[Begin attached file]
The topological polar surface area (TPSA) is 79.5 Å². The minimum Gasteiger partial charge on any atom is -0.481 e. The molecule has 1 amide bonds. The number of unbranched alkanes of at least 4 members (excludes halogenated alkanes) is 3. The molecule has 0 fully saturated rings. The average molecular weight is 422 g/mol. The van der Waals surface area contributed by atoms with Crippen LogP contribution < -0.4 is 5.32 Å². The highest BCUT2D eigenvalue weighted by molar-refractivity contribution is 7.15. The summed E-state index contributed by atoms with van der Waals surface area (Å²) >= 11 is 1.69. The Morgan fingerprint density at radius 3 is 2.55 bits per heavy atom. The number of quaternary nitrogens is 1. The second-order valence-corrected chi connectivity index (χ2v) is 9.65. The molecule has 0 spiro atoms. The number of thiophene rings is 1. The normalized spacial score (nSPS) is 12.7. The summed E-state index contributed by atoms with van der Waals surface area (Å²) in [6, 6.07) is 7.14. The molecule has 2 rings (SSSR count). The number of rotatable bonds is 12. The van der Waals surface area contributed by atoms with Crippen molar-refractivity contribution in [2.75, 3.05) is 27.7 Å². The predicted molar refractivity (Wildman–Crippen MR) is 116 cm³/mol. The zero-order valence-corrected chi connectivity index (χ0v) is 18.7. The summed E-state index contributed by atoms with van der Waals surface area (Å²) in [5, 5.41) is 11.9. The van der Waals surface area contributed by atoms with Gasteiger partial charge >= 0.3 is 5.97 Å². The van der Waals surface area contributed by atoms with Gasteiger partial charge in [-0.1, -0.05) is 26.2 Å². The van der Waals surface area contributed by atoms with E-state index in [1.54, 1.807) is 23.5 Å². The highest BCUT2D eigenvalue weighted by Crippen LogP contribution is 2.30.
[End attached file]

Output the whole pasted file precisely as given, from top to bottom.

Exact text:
The topological polar surface area (TPSA) is 79.5 Å². The minimum Gasteiger partial charge on any atom is -0.481 e. The molecule has 1 amide bonds. The number of unbranched alkanes of at least 4 members (excludes halogenated alkanes) is 3. The molecule has 0 fully saturated rings. The average molecular weight is 422 g/mol. The van der Waals surface area contributed by atoms with Crippen LogP contribution < -0.4 is 5.32 Å². The highest BCUT2D eigenvalue weighted by molar-refractivity contribution is 7.15. The summed E-state index contributed by atoms with van der Waals surface area (Å²) >= 11 is 1.69. The Morgan fingerprint density at radius 3 is 2.55 bits per heavy atom. The number of quaternary nitrogens is 1. The second-order valence-corrected chi connectivity index (χ2v) is 9.65. The molecule has 0 spiro atoms. The number of thiophene rings is 1. The normalized spacial score (nSPS) is 12.7. The summed E-state index contributed by atoms with van der Waals surface area (Å²) in [6, 6.07) is 7.14. The molecule has 2 rings (SSSR count). The number of rotatable bonds is 12. The van der Waals surface area contributed by atoms with Crippen molar-refractivity contribution in [2.75, 3.05) is 27.7 Å². The predicted molar refractivity (Wildman–Crippen MR) is 116 cm³/mol. The zero-order valence-corrected chi connectivity index (χ0v) is 18.7. The summed E-state index contributed by atoms with van der Waals surface area (Å²) in [5, 5.41) is 11.9. The van der Waals surface area contributed by atoms with Gasteiger partial charge >= 0.3 is 5.97 Å². The van der Waals surface area contributed by atoms with Gasteiger partial charge in [-0.1, -0.05) is 26.2 Å². The van der Waals surface area contributed by atoms with E-state index in [1.54, 1.807) is 23.5 Å². The highest BCUT2D eigenvalue weighted by Crippen LogP contribution is 2.30.